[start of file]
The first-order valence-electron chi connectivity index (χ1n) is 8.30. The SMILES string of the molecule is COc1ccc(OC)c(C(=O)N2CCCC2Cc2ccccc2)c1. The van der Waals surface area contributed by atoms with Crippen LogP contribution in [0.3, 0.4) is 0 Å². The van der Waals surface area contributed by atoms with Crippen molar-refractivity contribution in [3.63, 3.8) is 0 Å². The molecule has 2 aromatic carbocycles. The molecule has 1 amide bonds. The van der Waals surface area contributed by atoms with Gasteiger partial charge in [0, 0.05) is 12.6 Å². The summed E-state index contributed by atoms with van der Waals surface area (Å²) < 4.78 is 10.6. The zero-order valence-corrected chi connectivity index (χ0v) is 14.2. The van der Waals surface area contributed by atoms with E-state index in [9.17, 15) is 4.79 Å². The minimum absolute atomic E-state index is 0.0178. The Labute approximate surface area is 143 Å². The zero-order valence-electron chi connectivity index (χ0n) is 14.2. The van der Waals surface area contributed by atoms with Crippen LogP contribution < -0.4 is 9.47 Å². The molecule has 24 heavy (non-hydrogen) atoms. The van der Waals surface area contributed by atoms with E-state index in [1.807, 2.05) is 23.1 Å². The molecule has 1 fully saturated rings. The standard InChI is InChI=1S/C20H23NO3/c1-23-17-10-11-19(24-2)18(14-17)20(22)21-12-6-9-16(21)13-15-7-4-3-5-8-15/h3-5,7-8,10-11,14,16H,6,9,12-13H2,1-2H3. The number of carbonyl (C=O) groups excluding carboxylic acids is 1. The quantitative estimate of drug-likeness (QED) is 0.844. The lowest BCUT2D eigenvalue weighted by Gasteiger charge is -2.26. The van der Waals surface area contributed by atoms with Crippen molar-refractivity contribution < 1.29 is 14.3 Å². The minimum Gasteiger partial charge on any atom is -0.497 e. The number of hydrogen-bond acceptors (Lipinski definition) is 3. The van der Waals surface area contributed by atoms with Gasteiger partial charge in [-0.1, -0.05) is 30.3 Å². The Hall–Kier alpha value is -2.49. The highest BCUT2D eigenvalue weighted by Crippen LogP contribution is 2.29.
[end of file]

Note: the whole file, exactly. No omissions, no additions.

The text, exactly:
The first-order valence-electron chi connectivity index (χ1n) is 8.30. The SMILES string of the molecule is COc1ccc(OC)c(C(=O)N2CCCC2Cc2ccccc2)c1. The van der Waals surface area contributed by atoms with Crippen LogP contribution in [0.3, 0.4) is 0 Å². The van der Waals surface area contributed by atoms with Crippen molar-refractivity contribution in [3.63, 3.8) is 0 Å². The molecule has 2 aromatic carbocycles. The molecule has 1 amide bonds. The van der Waals surface area contributed by atoms with Gasteiger partial charge in [0, 0.05) is 12.6 Å². The summed E-state index contributed by atoms with van der Waals surface area (Å²) < 4.78 is 10.6. The zero-order valence-corrected chi connectivity index (χ0v) is 14.2. The van der Waals surface area contributed by atoms with E-state index in [9.17, 15) is 4.79 Å². The minimum absolute atomic E-state index is 0.0178. The Labute approximate surface area is 143 Å². The zero-order valence-electron chi connectivity index (χ0n) is 14.2. The van der Waals surface area contributed by atoms with Crippen LogP contribution < -0.4 is 9.47 Å². The molecule has 24 heavy (non-hydrogen) atoms. The van der Waals surface area contributed by atoms with E-state index in [1.807, 2.05) is 23.1 Å². The molecule has 1 fully saturated rings. The standard InChI is InChI=1S/C20H23NO3/c1-23-17-10-11-19(24-2)18(14-17)20(22)21-12-6-9-16(21)13-15-7-4-3-5-8-15/h3-5,7-8,10-11,14,16H,6,9,12-13H2,1-2H3. The number of carbonyl (C=O) groups excluding carboxylic acids is 1. The quantitative estimate of drug-likeness (QED) is 0.844. The lowest BCUT2D eigenvalue weighted by Gasteiger charge is -2.26. The van der Waals surface area contributed by atoms with Crippen molar-refractivity contribution < 1.29 is 14.3 Å². The minimum Gasteiger partial charge on any atom is -0.497 e. The number of hydrogen-bond acceptors (Lipinski definition) is 3. The van der Waals surface area contributed by atoms with Gasteiger partial charge in [-0.1, -0.05) is 30.3 Å². The Hall–Kier alpha value is -2.49. The highest BCUT2D eigenvalue weighted by Crippen LogP contribution is 2.29.